Female Sexually Transmitted Diseases Unit, Division of Reproductive Medicine, Department of Obstetrics and Gynecology, Faculty of Medicine, Siriraj Hospital, Mahidol University, Thailand.

Aim: To assess the results of Pap smear at postpartum scheduled visit, especially the prevalence of squamous cell abnormalities including association with CD4(+) T-lymphocyte count (CD4(+) count) levels at delivery among HIV-infected women between the years 1996 and 2004.

Methods: As part of the research and implementation programs of short course antiretroviral regimens for the prevention of mother to child perinatal HIV transmission in HIV-infected pregnant women delivered at Siriraj hospital, CD4(+) count at delivery and Pap smear at postpartum were evaluated.

Results: Among 636 women, 13. Read More

View Article and Full-Text PDF

Gynecologic care and family planning for HIV-infected women.

AIDS Read 2005 Aug;15(8):420-3,426-8

Women's Services, Department of Medicine/Division of HIV/AIDS Medicine, Drexel University College of Medicine, Philadelphia, Pennsylvania, USA.

Owing to advances in the understanding and treatment of HIV infection, most persons infected with HIV are now living longer, healthier lives. With the dramatic reduction in mother-to-child transmission in the past decade, the outlook on life has changed for women with HIV infection. It is critical that a new strategic plan for prevention of HIV transmission and a proactive approach to reproductive health care be implemented by health care providers who care for these women. Read More

View Article and Full-Text PDF

Inhibited interpersonal coping style predicts poorer adherence to scheduled clinic visits in human immunodeficiency virus infected women at risk for cervical cancer.

Ann Behav Med 2004 Dec;28(3):195-202

Department of Psychology, University of Miami, Miami, FL, USA.

Background: One of the most common gynecologic conditions among HIV+ women is cervical dysplasia, the precancerous phase of cervical cancer. Therefore, adherence to gynecology visits may be among the most important health care practices for HIV+ women. However, no research has evaluated the psychosocial factors associated with health care practices among HIV+ women at risk for cervical cancer. Read More

View Article and Full-Text PDF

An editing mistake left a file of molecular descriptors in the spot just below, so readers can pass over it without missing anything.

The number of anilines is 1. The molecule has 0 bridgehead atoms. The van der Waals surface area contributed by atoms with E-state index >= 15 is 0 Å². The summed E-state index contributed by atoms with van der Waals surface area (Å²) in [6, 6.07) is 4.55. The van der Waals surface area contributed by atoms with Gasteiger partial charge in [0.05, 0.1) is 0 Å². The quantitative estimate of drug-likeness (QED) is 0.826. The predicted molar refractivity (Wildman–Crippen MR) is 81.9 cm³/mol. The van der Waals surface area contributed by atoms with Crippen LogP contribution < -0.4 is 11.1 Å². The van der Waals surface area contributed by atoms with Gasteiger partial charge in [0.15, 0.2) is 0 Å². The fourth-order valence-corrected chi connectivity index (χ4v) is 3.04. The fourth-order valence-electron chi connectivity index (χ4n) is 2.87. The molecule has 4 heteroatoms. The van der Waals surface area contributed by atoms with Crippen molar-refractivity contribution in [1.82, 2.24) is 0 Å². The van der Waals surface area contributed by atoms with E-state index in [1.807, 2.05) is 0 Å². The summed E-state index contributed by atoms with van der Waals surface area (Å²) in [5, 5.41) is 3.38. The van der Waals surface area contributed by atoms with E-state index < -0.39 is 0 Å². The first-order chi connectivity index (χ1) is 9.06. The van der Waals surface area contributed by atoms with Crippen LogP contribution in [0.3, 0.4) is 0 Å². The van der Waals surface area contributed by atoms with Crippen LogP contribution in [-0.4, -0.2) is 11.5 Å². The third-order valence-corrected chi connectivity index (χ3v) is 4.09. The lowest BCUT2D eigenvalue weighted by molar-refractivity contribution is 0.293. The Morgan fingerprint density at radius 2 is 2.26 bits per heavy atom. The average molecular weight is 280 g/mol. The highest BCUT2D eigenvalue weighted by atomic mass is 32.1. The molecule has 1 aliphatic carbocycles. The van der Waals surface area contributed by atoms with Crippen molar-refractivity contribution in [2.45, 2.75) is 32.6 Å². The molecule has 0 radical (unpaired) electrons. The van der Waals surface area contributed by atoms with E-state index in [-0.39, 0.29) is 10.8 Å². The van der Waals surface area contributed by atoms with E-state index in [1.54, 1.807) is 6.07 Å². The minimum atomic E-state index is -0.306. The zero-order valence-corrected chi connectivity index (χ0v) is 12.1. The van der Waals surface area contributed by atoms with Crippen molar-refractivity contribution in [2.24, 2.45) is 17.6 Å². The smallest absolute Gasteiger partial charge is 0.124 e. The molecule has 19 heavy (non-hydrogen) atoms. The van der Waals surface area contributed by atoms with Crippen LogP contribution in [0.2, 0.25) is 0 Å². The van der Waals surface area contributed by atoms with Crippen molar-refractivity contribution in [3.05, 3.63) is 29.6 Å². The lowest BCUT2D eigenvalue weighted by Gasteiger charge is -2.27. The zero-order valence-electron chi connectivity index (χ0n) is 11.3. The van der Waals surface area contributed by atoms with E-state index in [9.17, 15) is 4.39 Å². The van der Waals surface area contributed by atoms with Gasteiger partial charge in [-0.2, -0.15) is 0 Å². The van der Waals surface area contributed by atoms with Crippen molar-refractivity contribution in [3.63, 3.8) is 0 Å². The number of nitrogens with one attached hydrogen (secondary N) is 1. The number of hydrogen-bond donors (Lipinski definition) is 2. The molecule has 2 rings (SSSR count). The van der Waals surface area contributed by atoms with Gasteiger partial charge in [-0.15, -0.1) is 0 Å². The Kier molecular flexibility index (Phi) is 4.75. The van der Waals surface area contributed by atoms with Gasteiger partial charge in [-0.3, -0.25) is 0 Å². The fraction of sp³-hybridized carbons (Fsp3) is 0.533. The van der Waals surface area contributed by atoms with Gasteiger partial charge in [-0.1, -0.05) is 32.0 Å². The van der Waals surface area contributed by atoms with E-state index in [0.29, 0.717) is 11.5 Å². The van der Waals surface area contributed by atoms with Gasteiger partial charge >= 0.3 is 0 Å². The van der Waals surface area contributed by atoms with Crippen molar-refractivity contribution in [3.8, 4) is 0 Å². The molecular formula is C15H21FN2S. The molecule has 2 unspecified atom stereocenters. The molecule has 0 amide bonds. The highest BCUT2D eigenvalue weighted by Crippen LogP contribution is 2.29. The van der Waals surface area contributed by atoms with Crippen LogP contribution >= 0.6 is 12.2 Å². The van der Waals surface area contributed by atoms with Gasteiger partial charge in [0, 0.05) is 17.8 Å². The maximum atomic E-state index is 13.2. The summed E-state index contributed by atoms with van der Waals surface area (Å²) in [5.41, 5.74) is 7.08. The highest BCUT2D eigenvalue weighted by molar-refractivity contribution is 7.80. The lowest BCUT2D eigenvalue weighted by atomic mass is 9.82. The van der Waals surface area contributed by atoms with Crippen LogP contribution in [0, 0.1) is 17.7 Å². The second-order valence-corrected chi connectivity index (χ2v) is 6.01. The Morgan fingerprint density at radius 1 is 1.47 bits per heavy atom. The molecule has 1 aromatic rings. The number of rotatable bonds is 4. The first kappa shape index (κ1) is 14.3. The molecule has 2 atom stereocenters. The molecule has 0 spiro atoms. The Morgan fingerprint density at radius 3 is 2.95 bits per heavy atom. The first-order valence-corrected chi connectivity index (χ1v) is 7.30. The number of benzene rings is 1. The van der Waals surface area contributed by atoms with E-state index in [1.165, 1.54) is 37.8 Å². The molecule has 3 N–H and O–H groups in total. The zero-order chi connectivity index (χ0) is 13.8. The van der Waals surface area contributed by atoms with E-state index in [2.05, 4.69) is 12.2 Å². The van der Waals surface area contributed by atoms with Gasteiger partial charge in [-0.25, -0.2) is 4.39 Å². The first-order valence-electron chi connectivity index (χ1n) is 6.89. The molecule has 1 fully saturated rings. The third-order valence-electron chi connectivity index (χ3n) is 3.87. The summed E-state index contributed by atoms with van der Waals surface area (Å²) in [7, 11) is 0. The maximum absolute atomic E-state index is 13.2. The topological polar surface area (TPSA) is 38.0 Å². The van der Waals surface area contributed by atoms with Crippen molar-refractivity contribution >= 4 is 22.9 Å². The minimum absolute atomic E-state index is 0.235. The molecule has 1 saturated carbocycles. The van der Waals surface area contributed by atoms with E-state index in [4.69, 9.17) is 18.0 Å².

December 2004

Women and human immunodeficiency virus: unique management issues.

Am J Med Sci 2004 Jul;328(1):17-25

HIV Outpatient Program, Charity Hospital, New Orleans, Louisiana, USA.

Women currently account for an increasing proportion of the US population infected with human immunodeficiency virus (HIV). Although women suffer from similar HIV-related complications as men, they also can have unique gynecologic manifestations, such as cervical dysplasia or severe pelvic inflammatory disease. Other gender-specific management issues include contraception and pregnancy. Read More

View Article and Full-Text PDF

Evaluation and management of HIV-infected women.

Ann Intern Med 2002 Feb;136(3):228-42

Keck School of Medicine, University of Southern California, Los Angeles, California, USA.

The rate of newly diagnosed AIDS in the United States is increasing fastest in women, who are infected with HIV primarily through heterosexual transmission. Approximately 60% of these women are African American, and 18% are Latina. A gynecologic infection is the most common symptom that leads to initial medical evaluation. Read More

View Article and Full-Text PDF
February 2002

Changing risk factors for HIV infection.

Arch Med Res 2002 Jan-Feb;33(1):61-6

Departamento de Enfermedades Infecciosas, Instituto Nacional de Cancerología (INCAN), Mexico City, Mexico.

Background: HIV infection in women is a growing problem in developing countries. Risk factors for HIV infection vary from country to country and may change with time.

Methods: We describe a retrospective review of the epidemiologic characteristics and associated gynecologic diseases of all HIV-infected women seen at two tertiary-care hospitals in Mexico City. Read More

View Article and Full-Text PDF

Screening for cervical cancer in HIV-infected women receiving care in the United States.

J Acquir Immune Defic Syndr 2001 Aug;27(5):463-6